Friday, December 08, 2006

D.C. = Damn Cold!

We saw snowflakes last night outside the pizzeria, did you? Probably not if you're one of our loyal California correspondents, but Betty is in Washington D.C. to attend a meeting on Reproductive Health and Justice convened by Choice USA, and to visit her adorable little family.

Washington is a fun, open and walkable city to visit, and the holiday spirit is tangible in the streets downtown, where rushing couples cuddle for practical purposes and strings of light ring big window frames. Today the most frigid air of the season forced Betty into a hat that made her look like Jim Thorpe.

The meeting, though tiring, was productive and enlightening. Choice USA and its Reproductive Justice Coalition partners from around the country seek to integrate reproductive issues into the larger social justice movement that is already addressing frontline issues like immigration, economic and environmental justice, universal health coverage, and community development.

It was fascinating to discuss the way anti-choice forces deny race and history when they compare abortions to the Holocaust and slavery, and the way they ignore contemporary history by condemning pregnant women as society's most dangerous "killers". Betty also learned about 1970s fights for basic reproductive rights, including the efforts of women in marginalized communities to resist government-issued sterilization.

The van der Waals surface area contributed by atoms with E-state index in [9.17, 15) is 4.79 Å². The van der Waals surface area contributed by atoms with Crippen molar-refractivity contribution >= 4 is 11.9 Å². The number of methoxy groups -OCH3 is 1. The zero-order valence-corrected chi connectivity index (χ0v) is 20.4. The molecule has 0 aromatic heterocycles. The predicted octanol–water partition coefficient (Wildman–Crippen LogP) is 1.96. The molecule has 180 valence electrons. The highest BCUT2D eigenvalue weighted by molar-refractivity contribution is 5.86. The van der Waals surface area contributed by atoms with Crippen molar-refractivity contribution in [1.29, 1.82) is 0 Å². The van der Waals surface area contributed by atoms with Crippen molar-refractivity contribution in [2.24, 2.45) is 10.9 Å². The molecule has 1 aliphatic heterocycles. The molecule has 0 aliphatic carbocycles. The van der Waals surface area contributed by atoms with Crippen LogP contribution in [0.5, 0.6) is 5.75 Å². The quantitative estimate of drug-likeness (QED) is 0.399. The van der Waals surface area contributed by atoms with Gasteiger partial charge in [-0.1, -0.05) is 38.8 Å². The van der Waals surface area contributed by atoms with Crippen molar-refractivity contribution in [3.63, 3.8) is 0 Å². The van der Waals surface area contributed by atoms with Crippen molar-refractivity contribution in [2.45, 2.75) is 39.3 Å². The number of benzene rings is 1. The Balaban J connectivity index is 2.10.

By the end of the meeting, Betty and her collegues were engrossed in planning and strategizing before the 2008 elections. We discussed forming a positive, progressive, pro-active reproductive justice platform that could link up with and support grassroots organizations working on other issues that (like this issue) affect all people, and that may hold particular urgency and poignancy in low-income communities.

Maybe Betty should become a social studies teacher.

1 comment:

Little Hun said...

My fab RISD prof, Ann Fessler, has a book called "The Girls Who Went Away: The Hidden History of Women Who Surrendered Children for Adoption in the Decades Before Roe v. Wade," for which she conducted over one hundred interviews with women who, because of shame, coercion, or a simple lack of other conceivable options, had to surrender their babies for adoption (Ann was actually one of those babies). I heard recordings of them at one of her presentations and they add a really fascinating (and heartbreaking) dynamic to the whole issue.